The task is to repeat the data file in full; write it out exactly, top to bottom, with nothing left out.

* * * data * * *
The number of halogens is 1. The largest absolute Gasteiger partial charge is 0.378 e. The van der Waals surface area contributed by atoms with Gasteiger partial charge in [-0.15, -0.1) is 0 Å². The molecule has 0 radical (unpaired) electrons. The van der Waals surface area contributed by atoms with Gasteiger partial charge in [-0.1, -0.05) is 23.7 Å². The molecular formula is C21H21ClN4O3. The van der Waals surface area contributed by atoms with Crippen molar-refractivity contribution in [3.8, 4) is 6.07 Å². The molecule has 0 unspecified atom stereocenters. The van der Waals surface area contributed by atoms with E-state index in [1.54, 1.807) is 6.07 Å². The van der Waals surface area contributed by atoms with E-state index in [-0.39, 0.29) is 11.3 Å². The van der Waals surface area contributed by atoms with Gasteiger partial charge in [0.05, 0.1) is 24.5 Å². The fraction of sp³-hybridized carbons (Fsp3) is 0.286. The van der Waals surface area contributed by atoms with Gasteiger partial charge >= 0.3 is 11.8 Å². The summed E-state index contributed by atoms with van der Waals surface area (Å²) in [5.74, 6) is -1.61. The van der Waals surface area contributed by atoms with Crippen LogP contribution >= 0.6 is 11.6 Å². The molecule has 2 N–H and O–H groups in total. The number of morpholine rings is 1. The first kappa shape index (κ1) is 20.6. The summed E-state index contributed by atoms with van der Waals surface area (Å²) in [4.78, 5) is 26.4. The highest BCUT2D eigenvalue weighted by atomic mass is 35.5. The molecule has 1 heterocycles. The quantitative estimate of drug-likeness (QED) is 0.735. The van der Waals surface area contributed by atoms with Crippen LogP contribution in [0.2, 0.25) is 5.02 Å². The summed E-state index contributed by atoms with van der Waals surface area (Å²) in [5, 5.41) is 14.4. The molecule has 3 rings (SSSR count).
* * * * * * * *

The number of halogens is 1. The largest absolute Gasteiger partial charge is 0.378 e. The van der Waals surface area contributed by atoms with Gasteiger partial charge in [-0.15, -0.1) is 0 Å². The molecule has 0 radical (unpaired) electrons. The van der Waals surface area contributed by atoms with Gasteiger partial charge in [-0.1, -0.05) is 23.7 Å². The molecular formula is C21H21ClN4O3. The van der Waals surface area contributed by atoms with Crippen molar-refractivity contribution in [3.8, 4) is 6.07 Å². The molecule has 0 unspecified atom stereocenters. The van der Waals surface area contributed by atoms with E-state index in [1.54, 1.807) is 6.07 Å². The van der Waals surface area contributed by atoms with E-state index in [-0.39, 0.29) is 11.3 Å². The van der Waals surface area contributed by atoms with Gasteiger partial charge in [0.05, 0.1) is 24.5 Å². The fraction of sp³-hybridized carbons (Fsp3) is 0.286. The van der Waals surface area contributed by atoms with Gasteiger partial charge >= 0.3 is 11.8 Å². The summed E-state index contributed by atoms with van der Waals surface area (Å²) in [5.74, 6) is -1.61. The van der Waals surface area contributed by atoms with Crippen LogP contribution >= 0.6 is 11.6 Å². The molecule has 2 N–H and O–H groups in total. The number of morpholine rings is 1. The first kappa shape index (κ1) is 20.6. The summed E-state index contributed by atoms with van der Waals surface area (Å²) in [4.78, 5) is 26.4. The highest BCUT2D eigenvalue weighted by atomic mass is 35.5. The molecule has 1 heterocycles. The quantitative estimate of drug-likeness (QED) is 0.735. The van der Waals surface area contributed by atoms with Crippen LogP contribution in [0.2, 0.25) is 5.02 Å². The summed E-state index contributed by atoms with van der Waals surface area (Å²) in [5, 5.41) is 14.4. The molecule has 3 rings (SSSR count).